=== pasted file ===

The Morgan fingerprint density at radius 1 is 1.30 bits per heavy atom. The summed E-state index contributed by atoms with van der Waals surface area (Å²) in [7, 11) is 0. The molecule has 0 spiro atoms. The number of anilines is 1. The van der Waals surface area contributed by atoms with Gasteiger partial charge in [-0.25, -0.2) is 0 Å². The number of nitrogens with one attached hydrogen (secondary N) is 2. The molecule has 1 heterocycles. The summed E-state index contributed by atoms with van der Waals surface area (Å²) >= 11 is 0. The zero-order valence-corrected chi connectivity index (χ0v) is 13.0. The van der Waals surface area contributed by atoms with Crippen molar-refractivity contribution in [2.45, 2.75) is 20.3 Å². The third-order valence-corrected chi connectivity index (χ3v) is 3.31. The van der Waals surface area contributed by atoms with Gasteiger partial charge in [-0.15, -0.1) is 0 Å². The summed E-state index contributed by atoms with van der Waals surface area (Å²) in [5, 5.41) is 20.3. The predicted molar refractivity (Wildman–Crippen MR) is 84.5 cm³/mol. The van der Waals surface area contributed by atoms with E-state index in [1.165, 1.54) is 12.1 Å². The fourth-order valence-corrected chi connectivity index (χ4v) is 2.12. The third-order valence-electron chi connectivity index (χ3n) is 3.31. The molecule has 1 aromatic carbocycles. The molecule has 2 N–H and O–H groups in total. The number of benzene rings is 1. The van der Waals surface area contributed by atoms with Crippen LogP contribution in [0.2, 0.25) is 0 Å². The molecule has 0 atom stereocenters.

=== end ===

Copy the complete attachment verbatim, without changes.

The Morgan fingerprint density at radius 1 is 1.30 bits per heavy atom. The summed E-state index contributed by atoms with van der Waals surface area (Å²) in [7, 11) is 0. The molecule has 0 spiro atoms. The number of anilines is 1. The van der Waals surface area contributed by atoms with Gasteiger partial charge in [-0.25, -0.2) is 0 Å². The number of nitrogens with one attached hydrogen (secondary N) is 2. The molecule has 1 heterocycles. The summed E-state index contributed by atoms with van der Waals surface area (Å²) >= 11 is 0. The zero-order valence-corrected chi connectivity index (χ0v) is 13.0. The van der Waals surface area contributed by atoms with Crippen molar-refractivity contribution in [2.45, 2.75) is 20.3 Å². The third-order valence-corrected chi connectivity index (χ3v) is 3.31. The van der Waals surface area contributed by atoms with Gasteiger partial charge in [-0.15, -0.1) is 0 Å². The summed E-state index contributed by atoms with van der Waals surface area (Å²) in [5, 5.41) is 20.3. The predicted molar refractivity (Wildman–Crippen MR) is 84.5 cm³/mol. The van der Waals surface area contributed by atoms with E-state index in [1.165, 1.54) is 12.1 Å². The fourth-order valence-corrected chi connectivity index (χ4v) is 2.12. The third-order valence-electron chi connectivity index (χ3n) is 3.31. The molecule has 1 aromatic carbocycles. The molecule has 2 N–H and O–H groups in total. The number of benzene rings is 1. The van der Waals surface area contributed by atoms with Crippen LogP contribution in [0.2, 0.25) is 0 Å². The molecule has 0 atom stereocenters.